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About Saturday news. (Watertown, S.D.) 19??-19??
Watertown, S.D. (19??-19??)
- Saturday news. : (Watertown, S.D.) 19??-19??
- Place of publication:
- Watertown, S.D.
- Geographic coverage:
- E.M. Barker
- Dates of publication:
- Codington County (S.D.)--Newspapers.
- South Dakota--Codington County.--fast--(OCoLC)fst01212346
- South Dakota--Watertown.--fast--(OCoLC)fst01228902
- Watertown (S.D.)--Newspapers.
- Available on microfilm from: State Archives, South Dakota State Historical Society.
- Description based on: Vol. 6, no. 34(Feb. 14, 1908).
- View complete holdings information
- First Issue Last Issue
The Saturday News, or the News, was a weekly paper started in Watertown, South Dakota, around June 22, 1902. Publication continued until at least June 26, 1919. The News originally contained an average of 12 six-column pages and later grew to eight columns. Its masthead changed on May 20, 1910, to an elaborate design picturing a landscape; on June 6, 1911, it returned to a simple text similar to the original. At first, the Saturday News was published every Friday. On August 24, 1911, it became a Thursday paper, although the publisher's block continuing to read "Friday" until May 16, 1912. A yearly subscription cost one dollar per year until January 1, 1909, when it raised to a dollar and fifty cents. On October 17, 1917 the price became one dollar once more. On July 23, 1914, the Saturday News merged with the Watertown Times.
E. M. Baker was the editor and publisher of the News until April 2, 1914. Albert E. Piercy served as the assistant editor from October 30, 1908, until May 27, 1910. Vice President Charles W. Larson and Secretary Treasurer Albert W. Ransom were first listed on November 14, 1912. Larson's last appearance in the publisher's block was April 2, 1914, with Ransom's on June 25, 1914. On October 3, 1916, the publisher's block changed to "Watertown Daily News," although the masthead remained Saturday News. The paper continued as a weekly, with David F. Jones as president and Frank J. Cory as secretary and general manager.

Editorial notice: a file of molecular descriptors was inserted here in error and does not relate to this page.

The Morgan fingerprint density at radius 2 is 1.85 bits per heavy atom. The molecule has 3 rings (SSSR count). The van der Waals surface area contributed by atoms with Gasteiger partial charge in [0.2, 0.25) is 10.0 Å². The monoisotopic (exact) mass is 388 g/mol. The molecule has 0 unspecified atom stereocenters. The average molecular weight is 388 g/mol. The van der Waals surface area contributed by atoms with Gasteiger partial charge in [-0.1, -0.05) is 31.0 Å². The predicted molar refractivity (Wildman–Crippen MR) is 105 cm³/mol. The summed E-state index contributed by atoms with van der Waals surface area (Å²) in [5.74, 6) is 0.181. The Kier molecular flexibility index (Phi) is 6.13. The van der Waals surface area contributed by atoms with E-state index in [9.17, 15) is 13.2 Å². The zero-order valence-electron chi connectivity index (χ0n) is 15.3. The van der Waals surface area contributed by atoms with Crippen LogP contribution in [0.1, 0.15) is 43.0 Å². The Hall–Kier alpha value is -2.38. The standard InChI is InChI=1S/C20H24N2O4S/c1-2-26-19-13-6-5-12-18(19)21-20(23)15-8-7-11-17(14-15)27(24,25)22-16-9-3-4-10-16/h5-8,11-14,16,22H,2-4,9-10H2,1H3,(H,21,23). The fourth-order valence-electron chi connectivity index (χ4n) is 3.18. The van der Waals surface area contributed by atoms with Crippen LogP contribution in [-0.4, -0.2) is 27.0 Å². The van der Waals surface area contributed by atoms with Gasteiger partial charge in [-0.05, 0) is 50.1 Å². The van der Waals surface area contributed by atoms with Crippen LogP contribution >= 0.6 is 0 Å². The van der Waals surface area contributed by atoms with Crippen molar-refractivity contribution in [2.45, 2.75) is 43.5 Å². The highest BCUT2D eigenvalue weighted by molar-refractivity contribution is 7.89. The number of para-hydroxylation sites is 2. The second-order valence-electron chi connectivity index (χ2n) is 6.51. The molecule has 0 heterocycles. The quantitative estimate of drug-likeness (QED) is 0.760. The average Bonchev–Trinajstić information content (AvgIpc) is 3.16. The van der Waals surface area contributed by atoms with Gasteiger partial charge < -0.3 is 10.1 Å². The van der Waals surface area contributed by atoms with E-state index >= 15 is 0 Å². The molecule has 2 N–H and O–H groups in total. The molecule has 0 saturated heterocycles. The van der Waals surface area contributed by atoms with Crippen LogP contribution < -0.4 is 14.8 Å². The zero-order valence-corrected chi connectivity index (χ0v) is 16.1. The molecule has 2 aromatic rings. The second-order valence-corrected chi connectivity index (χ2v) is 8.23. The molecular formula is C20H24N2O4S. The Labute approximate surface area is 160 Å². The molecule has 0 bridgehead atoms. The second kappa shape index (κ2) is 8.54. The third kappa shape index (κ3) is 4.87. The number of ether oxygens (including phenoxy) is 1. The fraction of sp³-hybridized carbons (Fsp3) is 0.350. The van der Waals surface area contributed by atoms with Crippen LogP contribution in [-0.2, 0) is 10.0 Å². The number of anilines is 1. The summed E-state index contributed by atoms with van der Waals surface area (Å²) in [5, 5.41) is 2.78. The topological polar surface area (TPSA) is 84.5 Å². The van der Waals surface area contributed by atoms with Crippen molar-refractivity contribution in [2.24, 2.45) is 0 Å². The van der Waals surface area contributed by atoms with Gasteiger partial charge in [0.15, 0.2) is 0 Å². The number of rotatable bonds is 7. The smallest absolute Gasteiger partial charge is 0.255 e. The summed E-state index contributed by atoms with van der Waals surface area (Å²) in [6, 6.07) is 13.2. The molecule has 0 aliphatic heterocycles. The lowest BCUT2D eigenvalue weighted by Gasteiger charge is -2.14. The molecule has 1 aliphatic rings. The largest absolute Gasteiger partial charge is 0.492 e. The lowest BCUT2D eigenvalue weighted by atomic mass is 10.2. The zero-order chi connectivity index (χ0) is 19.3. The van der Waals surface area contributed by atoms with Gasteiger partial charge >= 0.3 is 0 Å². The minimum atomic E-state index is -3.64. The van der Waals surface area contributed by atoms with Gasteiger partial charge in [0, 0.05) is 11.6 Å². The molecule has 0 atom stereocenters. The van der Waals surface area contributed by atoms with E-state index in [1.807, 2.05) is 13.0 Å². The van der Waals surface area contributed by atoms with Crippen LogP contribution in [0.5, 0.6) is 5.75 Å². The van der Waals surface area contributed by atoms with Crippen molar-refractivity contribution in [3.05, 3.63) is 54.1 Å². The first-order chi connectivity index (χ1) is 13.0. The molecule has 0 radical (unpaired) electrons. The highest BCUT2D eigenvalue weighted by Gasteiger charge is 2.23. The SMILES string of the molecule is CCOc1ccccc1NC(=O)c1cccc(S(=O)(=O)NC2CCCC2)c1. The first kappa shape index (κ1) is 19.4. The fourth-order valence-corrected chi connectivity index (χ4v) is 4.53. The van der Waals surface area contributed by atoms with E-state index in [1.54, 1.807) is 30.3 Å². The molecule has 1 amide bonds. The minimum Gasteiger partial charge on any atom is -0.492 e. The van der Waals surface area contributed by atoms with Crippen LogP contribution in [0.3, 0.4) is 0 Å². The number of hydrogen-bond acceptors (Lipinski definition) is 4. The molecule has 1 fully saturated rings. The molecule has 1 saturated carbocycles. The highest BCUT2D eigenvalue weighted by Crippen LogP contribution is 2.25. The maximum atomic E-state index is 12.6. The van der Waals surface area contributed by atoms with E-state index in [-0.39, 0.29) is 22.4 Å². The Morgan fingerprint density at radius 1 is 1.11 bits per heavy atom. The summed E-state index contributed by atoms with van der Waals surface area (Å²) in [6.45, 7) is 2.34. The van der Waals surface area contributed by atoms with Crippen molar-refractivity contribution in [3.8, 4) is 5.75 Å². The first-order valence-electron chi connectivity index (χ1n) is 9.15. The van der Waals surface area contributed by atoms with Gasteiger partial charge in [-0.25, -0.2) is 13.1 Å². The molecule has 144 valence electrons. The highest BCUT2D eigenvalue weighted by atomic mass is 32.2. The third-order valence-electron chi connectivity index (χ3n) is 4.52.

The Saturday News focused on events in Watertown and Codington County, even though it claimed to have "more circulation than any other English paper" in South Dakota. During growing and harvest seasons, its pages were filled with ways to improve crops, livestock, and the condition of farm animals. At other times, the paper covered local happenings, Chautauquas, political developments, and other news from nearby towns
The News devoted more attention to Native Americans than most newspapers in South Dakota at the time. A 1913 article reported on a two-day gathering of the Sioux at Thunder Butte station. Indians from four districts--Cherry Creek, Thunder Butte, White Horse, and Cheyenne Agency--met to discuss the problem of unpaid compensation for the sale of lands on the Cheyenne River reservation. Understanding that regular payments from the purchase of reservation land for homesteads were to be distributed among the members of the tribe--to help provide for their families, improve their own lands, and obtain livestock, a committee was formed to present Indians' claims to the proper authorities in Washington. The News reported also that the Sioux on the Standing Rock reservation in North Dakota disapproved of opening more of Indian land to white settlement, saying "what is to be left for them and their children?"
The Saturday News did not leave Codington County secluded from the world. National and global news also appeared regularly. For example, the paper followed closely the career of the boxer Jack Johnson, from July 29, 1910, when Johnson won the world heavyweight boxing championship until April 8, 1915, when he lost the title. The News also consistently printed reports on the Mexican Civil War as well as World War I.